Film Reviews Cat

8½ (1963)


A famous movie director has to make a film but doesn’t know yet what it will be about. This becomes an issue because everyone is waiting for his instructions, but the maestro needs inspiration. 

“8½” can be described as a meta movie in which Federico Fellini goes through the process of showing us what it feels like to be unable to make a movie. Or at least the inability to be inspired and therefore going back into your own world to somehow find something useful. If you ever have written a script or participated in another form of creative writing then you might know the feeling. It is for this exact reason that this movie is meant for the ‘film world’, and its creative writers and directors. And I know that this might sound arrogant but the chances that you find this movie interesting, or good are rather slim if you are not a film enthusiast. Because this movie is really a film about filmmaking. It is not a documentary but a perfect artistic visualization of the process, or at least one of the possible processes. There might be other theories out there that describe this movie in a different way. However, please be prepared for this 2h and 18min miracle because it is something really special. I would even argue that “8½” has the ability to inspire people.

If you are an average film lover then you might wonder if there is another angle to this film. An angle that allows you to enjoy at least some of the aspects without it becoming too meta. Well…I would argue that there is a way; if you focus on the amazing visuals and setting then you might also pick up on the character of Guido and his own behavior towards aesthetics. And at this point you should also be able to lock in on the Mise-en-scène (Actors, set design, and setting combined). Alternatively, you can focus on the writing and see to which extent Guido’s own youth impacted the decisions that he took when he was an adult. You can already see that this movie is a little more accessible than we originally might have thought. However, if you end up in a situation where you need a break because there is so much going on then just take a 10 min break. I totally understand it when people tell me that “it is just too much” for them. Because you do have to pay attention to every scene and dialogue. Maybe anno 2021 we are not used to having to follow a movie this intensely, but in this case it is definitely worth it.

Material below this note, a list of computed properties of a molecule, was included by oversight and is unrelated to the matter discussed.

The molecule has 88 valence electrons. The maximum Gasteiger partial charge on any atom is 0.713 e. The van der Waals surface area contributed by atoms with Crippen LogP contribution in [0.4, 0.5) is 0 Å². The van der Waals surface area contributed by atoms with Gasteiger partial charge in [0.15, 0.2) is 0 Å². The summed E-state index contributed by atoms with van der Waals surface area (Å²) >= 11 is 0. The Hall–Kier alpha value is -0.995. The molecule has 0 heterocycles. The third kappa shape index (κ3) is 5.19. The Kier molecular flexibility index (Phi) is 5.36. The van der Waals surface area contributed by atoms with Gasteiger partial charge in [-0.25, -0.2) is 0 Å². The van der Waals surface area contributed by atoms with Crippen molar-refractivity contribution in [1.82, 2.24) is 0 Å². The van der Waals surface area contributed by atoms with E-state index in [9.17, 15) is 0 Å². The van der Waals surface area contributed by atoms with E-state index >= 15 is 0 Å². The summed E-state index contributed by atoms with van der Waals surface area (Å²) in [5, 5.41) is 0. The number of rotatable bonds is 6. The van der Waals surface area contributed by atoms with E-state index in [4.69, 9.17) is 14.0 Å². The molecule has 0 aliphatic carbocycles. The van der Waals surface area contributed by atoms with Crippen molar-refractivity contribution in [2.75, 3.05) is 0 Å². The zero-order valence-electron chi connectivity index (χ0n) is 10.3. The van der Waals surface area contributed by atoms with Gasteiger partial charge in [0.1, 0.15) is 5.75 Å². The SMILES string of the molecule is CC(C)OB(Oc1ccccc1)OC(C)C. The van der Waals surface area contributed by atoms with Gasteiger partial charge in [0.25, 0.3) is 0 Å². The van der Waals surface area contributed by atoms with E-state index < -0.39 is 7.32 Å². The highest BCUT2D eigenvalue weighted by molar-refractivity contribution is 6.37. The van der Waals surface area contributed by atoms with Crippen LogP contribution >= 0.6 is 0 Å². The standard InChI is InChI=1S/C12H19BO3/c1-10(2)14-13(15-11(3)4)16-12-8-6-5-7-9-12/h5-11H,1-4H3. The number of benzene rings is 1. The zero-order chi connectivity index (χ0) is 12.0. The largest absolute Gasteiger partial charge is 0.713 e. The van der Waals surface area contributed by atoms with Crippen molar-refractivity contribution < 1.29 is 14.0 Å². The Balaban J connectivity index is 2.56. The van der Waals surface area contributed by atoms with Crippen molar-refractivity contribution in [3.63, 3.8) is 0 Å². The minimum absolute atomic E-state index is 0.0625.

I already said enough about how to experience this film. So what about the acting? Well, the acting is great. However, what might seem strange to you are the melodramatic scenes because they can be experienced as too much by some. I personally think that in this case it has an obvious purpose. And the purpose is to show us the chaotic moments in a director’s life, or this director in specific. Moreover, I don’t think this could have been established without a melodramatic effect because it would not fit the meta, and non-meta state of this film. With the latter I mean the focus on the visual, or plot aspects of this film which do not always need to have a meta meaning. For example; a scene in which the protagonist is being unfaithful to his wife. 

Overall, I think that “8½” is a perfect film. And you might not fully enjoy it at this moment but that could change in a couple of years. However, this also depends on your own knowledge of cinematography, and the willingness to better understand the process of filmmaking. For me this movie means so much that I have to watch it at least once a year.

Directed by 

Federico Fellini

Writing Credits  

Federico Fellini(story) &
Ennio Flaiano(story)
Federico Fellini(screenplay) &
Tullio Pinelli(screenplay) &
Ennio Flaiano(screenplay) &
Brunello Rondi(screenplay)


Marcello MastroianniGuido Anselmi
Claudia CardinaleClaudia
Anouk AiméeLuisa Anselmi (as Anouk Aimee)
Sandra MiloCarla
Rossella FalkRossella
Barbara SteeleGloria Morin
Madeleine LebeauMadeleine – l’attrice francese
Caterina BorattoLa signora misteriosa
Eddra GaleLa Saraghina (as Edra Gale)

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